Education | Northwest Herald

Harvard schools pushing for special education plans to bloom

Once open, proposed site could be used by other districts, community groups

Upgrades to transitional program space for special education learners could offer more opportunities for the community as well as students. Harvard School District 50 Superintendent Corey Tafoya is carrying that message.

A $850,000 grant from Advance McHenry County, part of American Rescue Plan funds, will pay for half of the project. Talked about for six years or so, it is envisioned as an addition to Jefferson Elementary, Tafoya said.

Once completed, the facility would have “everything necessary (for students) to be as self sufficient as possible” whether they have an intellectual or physical development delay, Tafoya said.

Area school districts also could send students to the Harvard facility to meet their own federally mandated opportunities for this population, he added.

Exactly where the transitional facility would go has not been determined, the superintendent said. However, Jefferson Elementary, which houses fourth-and fifth-grade students, has available acreage and is close to the high school, making it a more-ideal option, he said.

Before the site was suggested, the district met with real estate agents to find other possible locations, Lafoya said. But federal grant dollars would not be available for remodeling buildings the district did not own.

Building or site plans for Jefferson have not been drawn up or forwarded to the school board, Lafoya added. Discussions to move forward with the plan are expected later this summer.

The program currently offers students who have graduated from their academic programs the life skills they need for independent living, Tafoya said.

For the past several years, District 50 offered the transitional program in rented space at an area church, using its kitchen and other facilities to teach life skills.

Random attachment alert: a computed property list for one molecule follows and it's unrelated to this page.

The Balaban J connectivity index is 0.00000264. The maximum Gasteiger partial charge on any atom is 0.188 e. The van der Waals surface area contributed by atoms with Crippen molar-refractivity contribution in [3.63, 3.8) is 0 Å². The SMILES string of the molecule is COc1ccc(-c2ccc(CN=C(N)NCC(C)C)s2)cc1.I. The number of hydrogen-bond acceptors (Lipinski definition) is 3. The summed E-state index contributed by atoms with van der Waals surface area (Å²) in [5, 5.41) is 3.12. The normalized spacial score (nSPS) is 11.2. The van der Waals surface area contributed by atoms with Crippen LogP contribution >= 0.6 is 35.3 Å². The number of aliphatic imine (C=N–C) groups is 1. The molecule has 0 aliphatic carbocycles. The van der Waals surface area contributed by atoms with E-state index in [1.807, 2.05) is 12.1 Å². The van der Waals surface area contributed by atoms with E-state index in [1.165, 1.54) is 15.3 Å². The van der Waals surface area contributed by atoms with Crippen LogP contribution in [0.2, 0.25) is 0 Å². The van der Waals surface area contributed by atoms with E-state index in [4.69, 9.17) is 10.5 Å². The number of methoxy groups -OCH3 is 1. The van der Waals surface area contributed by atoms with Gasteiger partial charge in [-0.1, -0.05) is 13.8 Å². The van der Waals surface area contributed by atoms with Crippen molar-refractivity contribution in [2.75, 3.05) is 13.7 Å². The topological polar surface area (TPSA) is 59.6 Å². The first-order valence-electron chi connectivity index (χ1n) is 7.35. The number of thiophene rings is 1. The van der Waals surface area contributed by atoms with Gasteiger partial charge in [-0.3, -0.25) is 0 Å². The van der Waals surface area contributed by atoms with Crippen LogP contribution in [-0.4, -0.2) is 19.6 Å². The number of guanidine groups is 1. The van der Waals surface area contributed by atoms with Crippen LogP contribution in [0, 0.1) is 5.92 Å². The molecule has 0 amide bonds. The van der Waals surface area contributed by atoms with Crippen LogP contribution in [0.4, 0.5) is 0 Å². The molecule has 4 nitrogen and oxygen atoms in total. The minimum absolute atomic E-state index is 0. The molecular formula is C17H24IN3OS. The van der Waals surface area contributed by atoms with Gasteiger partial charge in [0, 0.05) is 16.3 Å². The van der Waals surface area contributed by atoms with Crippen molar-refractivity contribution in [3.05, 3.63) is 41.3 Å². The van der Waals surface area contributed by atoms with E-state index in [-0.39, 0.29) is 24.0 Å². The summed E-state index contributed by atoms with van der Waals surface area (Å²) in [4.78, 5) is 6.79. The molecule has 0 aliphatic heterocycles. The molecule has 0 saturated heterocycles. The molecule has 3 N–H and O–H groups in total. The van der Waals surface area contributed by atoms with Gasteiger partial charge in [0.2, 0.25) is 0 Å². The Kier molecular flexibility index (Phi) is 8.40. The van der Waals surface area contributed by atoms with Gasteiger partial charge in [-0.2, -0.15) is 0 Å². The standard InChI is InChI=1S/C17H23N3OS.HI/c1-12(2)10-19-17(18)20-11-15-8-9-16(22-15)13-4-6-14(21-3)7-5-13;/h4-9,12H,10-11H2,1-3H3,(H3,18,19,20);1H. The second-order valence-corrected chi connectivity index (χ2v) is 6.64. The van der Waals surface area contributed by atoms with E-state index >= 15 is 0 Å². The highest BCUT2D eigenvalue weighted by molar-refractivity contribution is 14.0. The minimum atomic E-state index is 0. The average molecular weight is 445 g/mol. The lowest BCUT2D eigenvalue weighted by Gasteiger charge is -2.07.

“We don’t have all of the things we need” including an example of living space to help acclimate the students to independent home life, he said.

The district also splits classes because of limited space. “They had less instruction and less time than they deserved,” Lafoya said.

Tafoya said he and the school board envision a space with mock apartments, washers and dryers, bedrooms and kitchens. While not offering housing accommodations, those spaces can help these young people obtain the skills needed to live on their own, with family, or in other supportive housing.

Tafoya said it has been a goal from the board and himself to ensure students have modern facilities built to meet current needs.

“We are not settling. It is what our kids deserve,” he said.

The transitional program starts once these students have graduated from an academic setting. Students with Individual Education Plans stay in the program until the year of their 22 birthday.

During the program, many of the students also work: either in District 50 schools or other area businesses.

Once completed, the district’s facility could also open up the program to neighboring school districts that do not have appropriate spaces, he said.

The Northern Illinois Special Recreation Association could also use the space for programming, he noted.